They saw it coming: Monday report predicted power emergencies

A presentation given by ERCOT officials on Monday warned that a combination of sustained high electricity demand and a high number of power plants going offline for unplanned maintenance could lead to a Level 1 Energy Emergency.

A day later, Texas’ main grid operator issued just such a warning as record temperatures drove up demand to a new record and some 3,000 megawatts of generation capacity was out of service for unexpected issues.

The presentation was given during a web-based meeting of ERCOT’s Generation Adequacy Task Force, one of several technical groups made up of officials from ERCOT, power plant operators, local utilities and other industry participants.

The discussion was about differences between ERCOT’s Capacity, Demand and Reserves Report from the beginning of summer and situations that occured on two days earlier this summer — June 27 and July 14 — when ERCOT asked consumers to conserve power during peak hours.

The reserve scenario predicted in the earlier report is one created for long-range planning and not meant to reflect the day-to-day reserves situation that ERCOT faces. But the presentation pointed out some key issues that seem to be of concern.

The earlier prediction expected peak demand to be just 63,898 megawatts, even less than last summer’s record-breaking peak, based on expected weather and economic demand projections. It also expected to reserve margins — the difference between the electric demand and electric generation capacity — to be 17.5 percent.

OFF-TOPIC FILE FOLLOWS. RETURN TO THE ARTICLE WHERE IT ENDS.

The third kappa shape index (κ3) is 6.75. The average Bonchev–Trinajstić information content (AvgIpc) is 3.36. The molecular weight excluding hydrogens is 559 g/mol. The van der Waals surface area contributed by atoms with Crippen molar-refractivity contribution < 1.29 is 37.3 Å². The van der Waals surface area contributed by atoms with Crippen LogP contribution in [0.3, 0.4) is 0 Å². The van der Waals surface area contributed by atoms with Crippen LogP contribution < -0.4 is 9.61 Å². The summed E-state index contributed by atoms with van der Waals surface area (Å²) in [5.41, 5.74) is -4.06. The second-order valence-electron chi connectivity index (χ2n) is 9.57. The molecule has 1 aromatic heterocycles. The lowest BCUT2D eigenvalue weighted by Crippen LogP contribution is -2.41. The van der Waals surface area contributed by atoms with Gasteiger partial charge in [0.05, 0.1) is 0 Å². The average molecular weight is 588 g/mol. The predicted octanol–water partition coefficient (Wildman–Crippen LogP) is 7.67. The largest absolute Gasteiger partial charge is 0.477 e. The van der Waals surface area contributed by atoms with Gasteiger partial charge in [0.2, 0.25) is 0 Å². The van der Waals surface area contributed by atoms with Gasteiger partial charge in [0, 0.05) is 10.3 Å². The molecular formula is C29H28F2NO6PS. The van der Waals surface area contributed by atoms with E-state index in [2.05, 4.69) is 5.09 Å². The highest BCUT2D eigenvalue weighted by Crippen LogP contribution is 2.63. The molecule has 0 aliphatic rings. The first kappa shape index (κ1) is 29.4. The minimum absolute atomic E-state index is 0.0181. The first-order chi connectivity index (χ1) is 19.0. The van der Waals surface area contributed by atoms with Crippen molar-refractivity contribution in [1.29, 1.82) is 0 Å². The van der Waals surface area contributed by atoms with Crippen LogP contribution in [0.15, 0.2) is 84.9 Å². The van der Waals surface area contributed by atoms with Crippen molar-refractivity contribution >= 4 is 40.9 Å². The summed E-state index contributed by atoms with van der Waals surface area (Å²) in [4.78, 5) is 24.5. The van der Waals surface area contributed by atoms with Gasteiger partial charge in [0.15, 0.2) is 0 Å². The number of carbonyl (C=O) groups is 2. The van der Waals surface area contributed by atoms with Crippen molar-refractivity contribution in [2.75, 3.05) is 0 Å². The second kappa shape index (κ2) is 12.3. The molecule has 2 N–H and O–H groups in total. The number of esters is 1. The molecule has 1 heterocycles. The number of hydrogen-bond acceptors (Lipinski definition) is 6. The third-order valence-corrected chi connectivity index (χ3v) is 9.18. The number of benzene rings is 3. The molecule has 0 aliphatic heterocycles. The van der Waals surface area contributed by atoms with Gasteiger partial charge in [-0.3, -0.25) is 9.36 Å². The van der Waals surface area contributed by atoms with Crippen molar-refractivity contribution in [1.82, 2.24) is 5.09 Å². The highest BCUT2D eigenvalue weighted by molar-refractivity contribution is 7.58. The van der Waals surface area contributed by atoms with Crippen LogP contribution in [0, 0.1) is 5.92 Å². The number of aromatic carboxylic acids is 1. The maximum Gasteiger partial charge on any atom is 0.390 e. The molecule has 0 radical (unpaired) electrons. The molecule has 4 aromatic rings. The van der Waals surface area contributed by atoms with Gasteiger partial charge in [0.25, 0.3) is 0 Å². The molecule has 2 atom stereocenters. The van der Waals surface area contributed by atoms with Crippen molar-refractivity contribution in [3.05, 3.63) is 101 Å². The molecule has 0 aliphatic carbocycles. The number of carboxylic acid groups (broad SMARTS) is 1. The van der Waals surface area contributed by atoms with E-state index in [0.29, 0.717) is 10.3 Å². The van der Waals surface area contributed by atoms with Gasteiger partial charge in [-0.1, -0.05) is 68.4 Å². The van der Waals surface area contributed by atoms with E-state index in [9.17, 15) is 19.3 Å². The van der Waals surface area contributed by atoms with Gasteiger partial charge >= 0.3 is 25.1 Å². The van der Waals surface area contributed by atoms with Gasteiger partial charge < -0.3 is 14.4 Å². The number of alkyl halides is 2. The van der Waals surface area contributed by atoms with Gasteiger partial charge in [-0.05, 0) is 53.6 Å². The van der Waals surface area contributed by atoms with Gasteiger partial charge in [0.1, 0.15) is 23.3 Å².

On June 27,  the reserve margin was 6.6 percent while the margin on July 14 was 5.7 percent.

Some of the differences between expectations and reality? The number of megawatts provided by “Private Networks” — industrial sites like refineries or chemical plants that generate their own power and sell excess power onto the grid — was less-than expected on both days. There was about 1,000 megawatts less on June 27 and 1,500 megawatts less on July 14. (see the graphic)

Also, the number of plants either offline or running at reduced capacity because of maintenance was larger than expected. On June 27, nearly 5,000 megawatts were down for unplanned maintenance and on July 14 about 5,046 megawatts.

Production from wind turbines on both days was more than previously expected, however.

The Generation Adequacy Task Force isn’t charged with looking at power demands and capacity in ERCOT on a day-to-day basis. Rather, it looks at long-term issues and how to improve those forecasts.

But the final bullet point in the presentation on Monday was telling, given the events on Tuesday:

“If in the next month the current Resource Forced Outage/Derate of capacity continues and ERCOT experiences loads above 66,500 MW then ERCOT would possibly be in an Energy Emergency Alert (EEA) level 1 or higher.”

Tuesday and Wednesday saw new records for demand and about 3,000 megawatts and 4,000 megawatts of power plant capacity offline respectively. In an interview with reporters on Tuesday Kent Saathoff, ERCOT’s vice president of system planning and operations, said that wasn’t unusual for a typical summer day.